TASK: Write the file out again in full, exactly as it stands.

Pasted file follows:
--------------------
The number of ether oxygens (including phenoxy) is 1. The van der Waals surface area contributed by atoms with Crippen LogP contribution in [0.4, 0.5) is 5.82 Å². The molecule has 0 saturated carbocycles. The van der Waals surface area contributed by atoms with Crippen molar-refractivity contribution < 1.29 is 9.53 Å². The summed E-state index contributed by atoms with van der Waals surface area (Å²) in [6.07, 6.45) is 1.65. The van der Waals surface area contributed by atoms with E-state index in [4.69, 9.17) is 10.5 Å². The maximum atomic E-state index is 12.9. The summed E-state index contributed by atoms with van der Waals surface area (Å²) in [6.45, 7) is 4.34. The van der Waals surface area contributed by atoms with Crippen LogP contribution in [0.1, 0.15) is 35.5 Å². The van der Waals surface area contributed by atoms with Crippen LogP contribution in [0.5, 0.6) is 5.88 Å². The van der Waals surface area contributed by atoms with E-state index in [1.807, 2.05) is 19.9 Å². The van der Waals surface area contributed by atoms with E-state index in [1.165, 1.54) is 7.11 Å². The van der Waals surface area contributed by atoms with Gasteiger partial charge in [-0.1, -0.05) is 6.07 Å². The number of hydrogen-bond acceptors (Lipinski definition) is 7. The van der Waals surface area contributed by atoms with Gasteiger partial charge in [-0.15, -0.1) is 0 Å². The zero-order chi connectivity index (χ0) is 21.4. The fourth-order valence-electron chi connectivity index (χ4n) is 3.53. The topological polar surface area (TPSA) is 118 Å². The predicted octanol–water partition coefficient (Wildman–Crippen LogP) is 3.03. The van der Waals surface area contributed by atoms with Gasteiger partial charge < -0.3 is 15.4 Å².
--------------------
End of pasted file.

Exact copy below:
The number of ether oxygens (including phenoxy) is 1. The van der Waals surface area contributed by atoms with Crippen LogP contribution in [0.4, 0.5) is 5.82 Å². The molecule has 0 saturated carbocycles. The van der Waals surface area contributed by atoms with Crippen molar-refractivity contribution < 1.29 is 9.53 Å². The summed E-state index contributed by atoms with van der Waals surface area (Å²) in [6.07, 6.45) is 1.65. The van der Waals surface area contributed by atoms with E-state index in [4.69, 9.17) is 10.5 Å². The maximum atomic E-state index is 12.9. The summed E-state index contributed by atoms with van der Waals surface area (Å²) in [6.45, 7) is 4.34. The van der Waals surface area contributed by atoms with Crippen LogP contribution in [0.1, 0.15) is 35.5 Å². The van der Waals surface area contributed by atoms with Crippen LogP contribution in [0.5, 0.6) is 5.88 Å². The van der Waals surface area contributed by atoms with E-state index in [1.807, 2.05) is 19.9 Å². The van der Waals surface area contributed by atoms with E-state index in [1.165, 1.54) is 7.11 Å². The van der Waals surface area contributed by atoms with Gasteiger partial charge in [-0.1, -0.05) is 6.07 Å². The number of hydrogen-bond acceptors (Lipinski definition) is 7. The van der Waals surface area contributed by atoms with Gasteiger partial charge in [-0.15, -0.1) is 0 Å². The zero-order chi connectivity index (χ0) is 21.4. The fourth-order valence-electron chi connectivity index (χ4n) is 3.53. The topological polar surface area (TPSA) is 118 Å². The predicted octanol–water partition coefficient (Wildman–Crippen LogP) is 3.03. The van der Waals surface area contributed by atoms with Gasteiger partial charge < -0.3 is 15.4 Å².